Infernax was actually technically started 12 years ago, a lot of OG Berzerk Studio’s DNA is still present in the final version of the game today.

In the final round of development leading up to this release, we weren’t too worried about designing the game specifically to stand out, instead focusing on what the game was and is doing well, then polish as much as possible so that all of those aspects feel really good to interact with. The great opportunity with Infernax is due to historically mixed feelings towards Zelda II and Castlevania II, it’s quite refreshing in contrast to the mundane rut of following one of the traditional mainline favorites from both two series.

For those new to the game, can you outline the play loop between the town/village parts and the action segments?

The village is home to most NPCs, and is often both a quest center and an important story location. This is where you prepare for your next adventure, get to know the villagers and their troubles and see if there’s anything you can do. It’s not just a stop between two places where you buy new gear and quickly leave, it’s part of your journey, your story.

Your choices throughout the game can and will affect the state of villages and their inhabitants as the game progresses; they don’t just walk idly while the world burns around them, they are part of the world just like the player.

Image: The Arcade Crew

Choices and consequences are an important part of the game, can you give an example of how a major choice can affect a turn?

Each choice piles up on the others as the game goes on not only to change the final ending the player gets, but also to change the playing page itself.

Depending on the choices made, the player may have fewer resources or the spells and equipment provided will differ during the turn based on the choices they made during that turn. Some can make the game more difficult, but in general most offer different experiences.

It’s hard to say more without spoiling the moments of the story, in short, everything happens when you do one thing or when you don’t do one thing; you can’t stop the rotation of things happening, you can only try to make things happen the way you want them to.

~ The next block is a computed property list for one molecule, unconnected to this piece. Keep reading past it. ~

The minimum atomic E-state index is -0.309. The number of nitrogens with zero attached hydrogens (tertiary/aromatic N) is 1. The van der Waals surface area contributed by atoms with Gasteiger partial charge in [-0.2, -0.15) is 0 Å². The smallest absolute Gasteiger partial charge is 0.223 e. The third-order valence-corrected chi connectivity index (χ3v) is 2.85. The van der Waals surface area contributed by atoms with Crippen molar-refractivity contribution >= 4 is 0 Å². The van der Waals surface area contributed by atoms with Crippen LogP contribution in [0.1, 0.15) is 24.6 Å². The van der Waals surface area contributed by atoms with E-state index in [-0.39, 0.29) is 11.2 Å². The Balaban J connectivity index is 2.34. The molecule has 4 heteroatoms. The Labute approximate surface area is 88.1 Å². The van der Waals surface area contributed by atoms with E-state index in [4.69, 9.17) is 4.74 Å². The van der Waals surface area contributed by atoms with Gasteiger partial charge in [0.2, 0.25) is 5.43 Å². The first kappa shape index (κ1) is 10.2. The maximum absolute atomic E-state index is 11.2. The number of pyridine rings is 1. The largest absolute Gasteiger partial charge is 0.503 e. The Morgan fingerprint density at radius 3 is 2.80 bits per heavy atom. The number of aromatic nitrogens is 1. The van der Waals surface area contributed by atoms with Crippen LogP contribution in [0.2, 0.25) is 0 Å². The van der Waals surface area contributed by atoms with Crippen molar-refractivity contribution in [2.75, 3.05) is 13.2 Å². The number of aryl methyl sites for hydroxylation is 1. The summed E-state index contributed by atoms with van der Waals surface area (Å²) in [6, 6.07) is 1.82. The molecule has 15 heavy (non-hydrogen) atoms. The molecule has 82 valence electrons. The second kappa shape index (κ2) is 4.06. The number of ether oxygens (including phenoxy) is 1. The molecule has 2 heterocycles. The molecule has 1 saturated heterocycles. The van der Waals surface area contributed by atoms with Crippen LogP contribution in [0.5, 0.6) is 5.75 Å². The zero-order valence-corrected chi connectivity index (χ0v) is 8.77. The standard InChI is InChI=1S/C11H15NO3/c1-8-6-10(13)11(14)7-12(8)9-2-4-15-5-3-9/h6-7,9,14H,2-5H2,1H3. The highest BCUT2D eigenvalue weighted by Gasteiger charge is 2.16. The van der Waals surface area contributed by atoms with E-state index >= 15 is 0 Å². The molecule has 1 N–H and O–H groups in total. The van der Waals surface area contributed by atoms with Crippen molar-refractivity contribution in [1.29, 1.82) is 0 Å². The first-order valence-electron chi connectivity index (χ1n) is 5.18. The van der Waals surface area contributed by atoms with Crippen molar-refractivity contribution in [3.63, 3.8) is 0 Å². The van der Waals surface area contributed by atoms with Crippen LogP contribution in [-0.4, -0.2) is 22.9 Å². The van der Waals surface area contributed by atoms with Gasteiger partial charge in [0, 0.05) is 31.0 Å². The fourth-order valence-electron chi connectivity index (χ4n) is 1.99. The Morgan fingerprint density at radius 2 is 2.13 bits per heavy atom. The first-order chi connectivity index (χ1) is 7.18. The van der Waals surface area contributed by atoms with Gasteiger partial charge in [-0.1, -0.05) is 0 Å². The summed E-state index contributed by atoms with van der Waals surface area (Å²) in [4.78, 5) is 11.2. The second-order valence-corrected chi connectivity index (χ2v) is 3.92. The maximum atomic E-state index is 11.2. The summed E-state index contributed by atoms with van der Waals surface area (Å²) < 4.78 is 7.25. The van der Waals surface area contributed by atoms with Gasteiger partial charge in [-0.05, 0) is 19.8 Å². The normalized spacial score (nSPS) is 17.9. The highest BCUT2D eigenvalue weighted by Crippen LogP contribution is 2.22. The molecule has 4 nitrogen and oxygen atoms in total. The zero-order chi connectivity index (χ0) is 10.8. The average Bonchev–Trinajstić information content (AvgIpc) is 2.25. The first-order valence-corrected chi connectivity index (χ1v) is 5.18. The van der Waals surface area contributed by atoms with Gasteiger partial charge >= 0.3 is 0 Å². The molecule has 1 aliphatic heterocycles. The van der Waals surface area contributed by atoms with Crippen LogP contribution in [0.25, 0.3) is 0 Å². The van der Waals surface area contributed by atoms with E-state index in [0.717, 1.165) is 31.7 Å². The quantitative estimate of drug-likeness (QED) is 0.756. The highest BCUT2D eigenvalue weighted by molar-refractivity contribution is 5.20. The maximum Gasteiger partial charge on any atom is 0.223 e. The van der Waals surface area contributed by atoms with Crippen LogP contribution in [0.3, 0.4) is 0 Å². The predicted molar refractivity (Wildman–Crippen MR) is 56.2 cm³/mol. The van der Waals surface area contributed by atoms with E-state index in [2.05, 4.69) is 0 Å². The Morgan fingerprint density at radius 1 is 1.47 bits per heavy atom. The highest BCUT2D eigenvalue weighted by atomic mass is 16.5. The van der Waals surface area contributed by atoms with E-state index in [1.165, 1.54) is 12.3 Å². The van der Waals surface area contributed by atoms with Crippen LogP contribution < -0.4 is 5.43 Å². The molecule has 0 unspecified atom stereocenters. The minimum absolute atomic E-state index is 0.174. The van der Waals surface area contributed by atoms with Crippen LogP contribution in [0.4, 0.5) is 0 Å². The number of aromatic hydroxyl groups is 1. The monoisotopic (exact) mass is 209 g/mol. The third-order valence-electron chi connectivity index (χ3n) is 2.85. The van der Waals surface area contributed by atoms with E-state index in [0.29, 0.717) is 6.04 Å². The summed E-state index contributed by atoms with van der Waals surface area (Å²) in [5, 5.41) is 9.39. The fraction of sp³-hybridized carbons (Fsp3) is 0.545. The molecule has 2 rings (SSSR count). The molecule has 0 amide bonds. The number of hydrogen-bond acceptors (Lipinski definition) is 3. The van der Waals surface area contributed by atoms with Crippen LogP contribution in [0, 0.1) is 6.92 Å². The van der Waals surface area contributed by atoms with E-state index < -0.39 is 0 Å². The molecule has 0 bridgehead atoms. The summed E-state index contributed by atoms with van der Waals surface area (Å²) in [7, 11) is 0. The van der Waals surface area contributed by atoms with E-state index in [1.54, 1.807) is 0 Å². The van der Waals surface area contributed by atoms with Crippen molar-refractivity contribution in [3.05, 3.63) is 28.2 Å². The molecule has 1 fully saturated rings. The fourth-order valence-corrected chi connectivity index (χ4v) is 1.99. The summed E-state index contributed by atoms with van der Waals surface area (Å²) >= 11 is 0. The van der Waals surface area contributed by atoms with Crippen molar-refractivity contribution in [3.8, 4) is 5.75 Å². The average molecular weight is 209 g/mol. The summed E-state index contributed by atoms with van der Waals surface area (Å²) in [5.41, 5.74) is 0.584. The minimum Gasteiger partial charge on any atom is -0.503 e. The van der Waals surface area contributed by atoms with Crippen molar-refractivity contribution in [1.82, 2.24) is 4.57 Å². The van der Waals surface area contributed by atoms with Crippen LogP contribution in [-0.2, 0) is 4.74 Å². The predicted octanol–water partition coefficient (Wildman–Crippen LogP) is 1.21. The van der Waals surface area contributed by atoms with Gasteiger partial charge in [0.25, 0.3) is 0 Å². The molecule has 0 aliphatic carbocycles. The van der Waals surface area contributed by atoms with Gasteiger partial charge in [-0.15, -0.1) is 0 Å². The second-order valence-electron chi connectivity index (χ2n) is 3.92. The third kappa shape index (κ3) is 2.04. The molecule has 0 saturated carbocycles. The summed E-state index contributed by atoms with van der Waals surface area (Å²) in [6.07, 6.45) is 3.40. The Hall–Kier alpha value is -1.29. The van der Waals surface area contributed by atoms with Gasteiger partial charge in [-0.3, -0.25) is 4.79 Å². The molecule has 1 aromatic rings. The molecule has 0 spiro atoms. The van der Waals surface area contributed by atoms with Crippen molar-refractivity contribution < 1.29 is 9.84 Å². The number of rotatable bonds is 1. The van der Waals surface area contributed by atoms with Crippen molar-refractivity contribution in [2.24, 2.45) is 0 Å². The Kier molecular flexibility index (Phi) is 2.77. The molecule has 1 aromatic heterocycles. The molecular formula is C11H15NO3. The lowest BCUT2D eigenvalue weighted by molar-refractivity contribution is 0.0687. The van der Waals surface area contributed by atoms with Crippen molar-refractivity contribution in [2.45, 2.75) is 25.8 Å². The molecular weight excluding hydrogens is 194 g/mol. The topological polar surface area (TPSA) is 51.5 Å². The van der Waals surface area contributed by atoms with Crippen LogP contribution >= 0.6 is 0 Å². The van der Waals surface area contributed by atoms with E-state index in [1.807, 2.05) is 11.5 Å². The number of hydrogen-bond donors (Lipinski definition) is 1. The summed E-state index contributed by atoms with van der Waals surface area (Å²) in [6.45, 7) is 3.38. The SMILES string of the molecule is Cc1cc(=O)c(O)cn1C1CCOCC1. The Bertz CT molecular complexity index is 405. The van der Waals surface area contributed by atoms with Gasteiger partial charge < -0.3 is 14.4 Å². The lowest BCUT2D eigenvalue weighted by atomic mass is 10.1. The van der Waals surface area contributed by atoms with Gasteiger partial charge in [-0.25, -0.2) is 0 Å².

In demo we played before release, we couldn’t try mana/magic elements; Can you talk a little bit about this feature? Are there multiple spells and opportunities to level up this ability?

As with the games inspired by it, especially Zelda II, the in-game spells are effective both in combat, but also at times assisting the player in certain in-game quests. Depending on the path the player chooses, the exact effects and spells available can vary, creating a wider range of play than just a single static set of spells.

The game has a fair amount of gore and a ‘disgusting’ boss design. How important is that to the game’s tone, and what inspired that approach to art design?

The project’s creative director, Etienne, likes to point to horror movies from the 80s and 90s like Dead Devil and Dead brain specifically for the raw aesthetic choices, in addition to the case of Evil Dead, how it was used to play a role in the comedy.

Obviously the boss designs and excessive gore are visually heavy on the game’s tone, but they also play an important role in unifying the horror tones of the entire game. play with lo-fi pixel art. The original idea behind the whole thing 12 years ago was to make a game that looks like it’s from the 80s, but may never get the green light, all of which played a major role in the try to convey that feeling of “that game is over” terrible to the public “.

As a pitch, what can players expect when playing Infernax?

I mean, they can actually expect to play a video game, a video game that contains a combination of pixels of different colors and emits sound provided there is an audio output .

Jokes aside, we did our best to take what we love most about the games that inspired us and make it our own, then dump a bunch of gore on top. there, to get a good measure you know!

Hopefully Infernax will make them feel like they’re back in their couch bastion to sip on Capri Suns on Saturday morning, trying to figure out every little secret the game has to offer.

Many thanks to Mike and Hunter. Infernax launches on Switch and other platforms on Monday, February 14, and it’s great.